Jump to content

Methods with base class interface

Recommended Posts



I was thinking about a problem, that I experiance often with arrays of different class objects. I have a approach to solve this convenient, but would like to get oppinions, if I am getting drawbacks by this I don't see.

So it would be nice, if I could get some feedback on this.


Here the problem:

Arrays of mixed classes are of type of base class. When extracting an object and appying a method of the inherited class, a to more specific class conversion has to be done before wiring. This is really a pain when to be done a lot of times. I thought now why not use the base clase as interface in the inherited class and do the to more specific class conversion inside. Then wiring is much easier.


Please see example.






Link to post
Share on other sites

Here are a couple ideas.


Do all vehicles have a 'Capacity'?  If so, you might consider having a method or property with dynamic dispatch terminals that returns Capacity.  It would be defined in Vehicle.lvclass.  Car and Truck (Motorcycle, Boat, etc.) would override to supply their respective capacity if they had any.  By default, Vehicle.Capacity could return 0.


Also, consider creating a Collection class that holds the array (or some container) of Objects.  Methods like Add would allow you to build the Collection up.  GetAtIndex would return the Object.  Adding an LVObject terminal to GetAtIndex and wiring that into the 'target object' terminal of a Preserve Run-Time Class node will encapsulate those 'To More Specific' nodes and still give you design time type safety. Still, a the PRTC node will error at run-time if you try to make a truck into a car.


My development machine is not on the network so I cannot supply an example at the moment.  Let me know if that would be valuable and I can try tonight.



Link to post
Share on other sites

My general recommendation is at the application design layer to put items into an array collection only when you intend to use an array interface to the items in that collection (i.e., iterate over the items in the array using an interface defined on the class of the array--the parent class, Vehicle, in your example).


Now it may make sense in your example for the parent to have this definition.  (In your example, then, each Vehicle would have a capacity.  A Vehicle child object would define a nonzero value, while a Car object would define a zero value.)  In this solution capacity would be an attribute of Vehicle, although dynamic dispatch methods on the child classes may define the values, calling a public accessor method on Vehicle.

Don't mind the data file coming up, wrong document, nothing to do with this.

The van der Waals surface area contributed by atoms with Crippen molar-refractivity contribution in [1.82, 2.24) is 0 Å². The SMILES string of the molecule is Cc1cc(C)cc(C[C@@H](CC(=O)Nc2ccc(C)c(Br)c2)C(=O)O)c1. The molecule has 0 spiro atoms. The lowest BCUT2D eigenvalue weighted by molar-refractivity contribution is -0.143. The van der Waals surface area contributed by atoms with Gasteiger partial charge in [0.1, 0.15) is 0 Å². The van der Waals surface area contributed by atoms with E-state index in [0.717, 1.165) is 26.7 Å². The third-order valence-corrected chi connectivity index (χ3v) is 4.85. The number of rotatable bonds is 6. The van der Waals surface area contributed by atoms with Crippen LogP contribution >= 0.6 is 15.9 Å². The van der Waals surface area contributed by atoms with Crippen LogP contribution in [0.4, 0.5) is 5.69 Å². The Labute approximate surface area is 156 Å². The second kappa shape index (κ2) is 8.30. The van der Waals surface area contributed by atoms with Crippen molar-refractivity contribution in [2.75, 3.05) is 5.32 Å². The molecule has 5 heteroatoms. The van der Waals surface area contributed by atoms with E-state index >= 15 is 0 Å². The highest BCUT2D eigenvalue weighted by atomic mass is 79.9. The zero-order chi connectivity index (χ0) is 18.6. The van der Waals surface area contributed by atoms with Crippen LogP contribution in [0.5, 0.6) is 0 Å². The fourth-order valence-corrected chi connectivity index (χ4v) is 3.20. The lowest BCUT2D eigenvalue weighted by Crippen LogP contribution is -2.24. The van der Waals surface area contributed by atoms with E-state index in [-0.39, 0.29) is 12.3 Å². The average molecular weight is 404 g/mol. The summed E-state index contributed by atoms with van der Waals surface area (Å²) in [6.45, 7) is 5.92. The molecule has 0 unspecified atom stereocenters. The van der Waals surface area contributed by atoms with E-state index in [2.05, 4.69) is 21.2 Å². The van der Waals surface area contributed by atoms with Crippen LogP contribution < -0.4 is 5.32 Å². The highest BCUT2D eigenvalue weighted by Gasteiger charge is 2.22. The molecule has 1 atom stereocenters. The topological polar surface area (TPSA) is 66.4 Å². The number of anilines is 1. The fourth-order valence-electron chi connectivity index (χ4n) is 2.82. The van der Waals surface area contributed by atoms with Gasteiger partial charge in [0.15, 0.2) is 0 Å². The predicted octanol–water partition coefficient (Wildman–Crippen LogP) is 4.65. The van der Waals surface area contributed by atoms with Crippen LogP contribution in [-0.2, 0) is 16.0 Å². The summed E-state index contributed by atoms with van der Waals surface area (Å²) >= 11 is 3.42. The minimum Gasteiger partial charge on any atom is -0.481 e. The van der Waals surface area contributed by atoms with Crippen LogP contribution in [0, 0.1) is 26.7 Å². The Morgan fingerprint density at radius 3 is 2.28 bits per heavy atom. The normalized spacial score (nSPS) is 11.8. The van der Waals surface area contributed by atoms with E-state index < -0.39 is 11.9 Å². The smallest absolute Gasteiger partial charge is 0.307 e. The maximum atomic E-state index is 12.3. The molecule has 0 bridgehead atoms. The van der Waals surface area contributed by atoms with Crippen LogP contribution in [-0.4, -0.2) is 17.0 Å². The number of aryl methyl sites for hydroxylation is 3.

Note that it is perfectly logical to define static methods on Truck and Car for use before adding them to the collection.

Link to post
Share on other sites

Thank you very much for the replies.


The collection is a concept I also use and also think it has many benefits.


But here I actually was mor interested in the point of using vehicle class as interface on a truck method. This to be able to not have to do "To mor specific Class) conversion in the places wher truck class is needed. The conversion is done inside.


here an image


Link to post
Share on other sites

Yup, I got that.  Not happy with it, though I do not have the CompSci background to say exactly why.


One thing that makes me uncomfortable is that as a developer using this API, I would not expect it to error if I asked a simple question like 'what is your capacity?'.  Or more importantly, why I am allowed to ask this question on an arbitrary vehicle if it is truly not a valid request.


That aside, what if I have a chain of inquiries to do that are specific to a truck: capacity, # of axles, gross vehicle weight, etc.  Do I create a static method that encapsulates the To More Specific node (with the call to the property method) and chain these together?  Seems that it is adding unnecessary overhead on the repeat To More Specific call, error trapping, etc.